This year’s chestnut season has been a very good one, according to Michael Maxwell at Procacci Brothers. The company begins importing chestnuts in October and the season wraps up around the end of the year, with plenty of supplies to satisfy holiday demand. “Thanksgiving is the biggest holiday for the chestnuts because the traditional turkey recipes often use them. We usually sell around 60% of our season’s overall supplies at Thanksgiving and this year was no exception,” Maxwell says.
Demand is up this year
Procacci Brothers imports their chestnuts from Italy and this year the first imports arrived right around Columbus Day. “The chestnut season lines up well with the colder weather and the holidays, and this year we have seen higher sales than usual. As consumers are staying at home and isolating themselves because of the pandemic, they are looking for comfort food and cooking from home more. This has helped elevate demand,” says Maxwell.
Fortunately, the higher demand this year coincided with a good season with good volumes. “Overall it has been a very good season. We’re nearing the end now as the season usually ends by the first of the year, but we have seen exceptional quality this year and there was enough supply to meet the higher demand,” Maxwell explains.
Helping consumers learn about chestnuts
The company usually brings in the chestnuts both by ocean and airfreight. Maxwell shares: “We started supplementing the ocean shipments with air shipments a few years ago. While chestnuts are nuts, they are different than most nuts in terms of their composition and shelf-life because they are about 90% water. So, airfreight is important both to supplement the volumes but also to bring in the freshest product possible.”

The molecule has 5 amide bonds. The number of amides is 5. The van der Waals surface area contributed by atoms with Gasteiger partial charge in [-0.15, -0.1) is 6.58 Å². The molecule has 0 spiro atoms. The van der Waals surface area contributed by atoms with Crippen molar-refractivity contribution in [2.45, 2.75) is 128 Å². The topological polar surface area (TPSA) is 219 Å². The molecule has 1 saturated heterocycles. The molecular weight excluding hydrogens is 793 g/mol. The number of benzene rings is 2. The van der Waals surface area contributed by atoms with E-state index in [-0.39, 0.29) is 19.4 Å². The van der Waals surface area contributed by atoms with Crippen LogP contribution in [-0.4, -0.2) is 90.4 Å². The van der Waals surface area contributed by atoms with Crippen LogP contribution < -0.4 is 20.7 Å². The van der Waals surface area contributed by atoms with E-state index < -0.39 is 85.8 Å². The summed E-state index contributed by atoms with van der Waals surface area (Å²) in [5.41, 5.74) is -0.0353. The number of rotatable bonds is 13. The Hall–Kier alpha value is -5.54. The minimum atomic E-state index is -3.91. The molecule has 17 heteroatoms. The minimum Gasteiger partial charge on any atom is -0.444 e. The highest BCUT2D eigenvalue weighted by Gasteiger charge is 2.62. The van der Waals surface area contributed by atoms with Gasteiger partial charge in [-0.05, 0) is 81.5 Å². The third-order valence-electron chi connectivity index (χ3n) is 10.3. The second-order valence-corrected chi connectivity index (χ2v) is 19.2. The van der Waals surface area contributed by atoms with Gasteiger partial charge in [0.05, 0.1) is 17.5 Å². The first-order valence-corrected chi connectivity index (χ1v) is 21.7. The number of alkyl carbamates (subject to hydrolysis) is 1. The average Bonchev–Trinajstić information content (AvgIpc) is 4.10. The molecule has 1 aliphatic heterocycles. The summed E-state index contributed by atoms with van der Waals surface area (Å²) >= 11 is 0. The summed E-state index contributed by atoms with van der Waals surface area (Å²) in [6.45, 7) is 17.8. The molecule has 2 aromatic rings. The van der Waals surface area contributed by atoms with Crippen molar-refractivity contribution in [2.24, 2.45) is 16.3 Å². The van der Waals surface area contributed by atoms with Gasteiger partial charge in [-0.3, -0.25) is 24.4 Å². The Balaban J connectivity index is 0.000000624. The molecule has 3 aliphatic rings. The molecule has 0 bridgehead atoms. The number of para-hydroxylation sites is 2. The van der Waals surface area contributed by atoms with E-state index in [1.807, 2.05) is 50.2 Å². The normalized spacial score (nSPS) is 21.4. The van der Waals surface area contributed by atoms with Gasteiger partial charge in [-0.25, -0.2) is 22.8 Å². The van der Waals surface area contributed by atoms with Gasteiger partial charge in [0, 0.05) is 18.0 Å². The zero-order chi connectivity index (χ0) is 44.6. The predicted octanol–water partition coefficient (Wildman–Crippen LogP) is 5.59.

This year, due to the pandemic, the airfreight shipments were a bit more challenging than usual. “The prices for the airfreight were a little higher than they were last year and there were a few more logistical challenges because there aren’t as many available flights as usual, but fortunately we were able to manage well and we never ran out of available supplies,” Maxwell says.
Because of the high water content of the chestnuts, it’s important to store them in the right conditions. “To keep them as fresh as possible, they have to be refrigerated,” says Maxwell. “If the retailers manage their in-store stocks well enough then they don’t have to sell them from refrigeration, but we do encourage consumers to store them in their fridge at home so they can last longer. It’s important to educate the consumers on how to store and use the chestnuts so they can have the best eating experience possible. That is why we have a consumer package with recipe cards and include roasting instructions on the labels,” Maxwell concludes.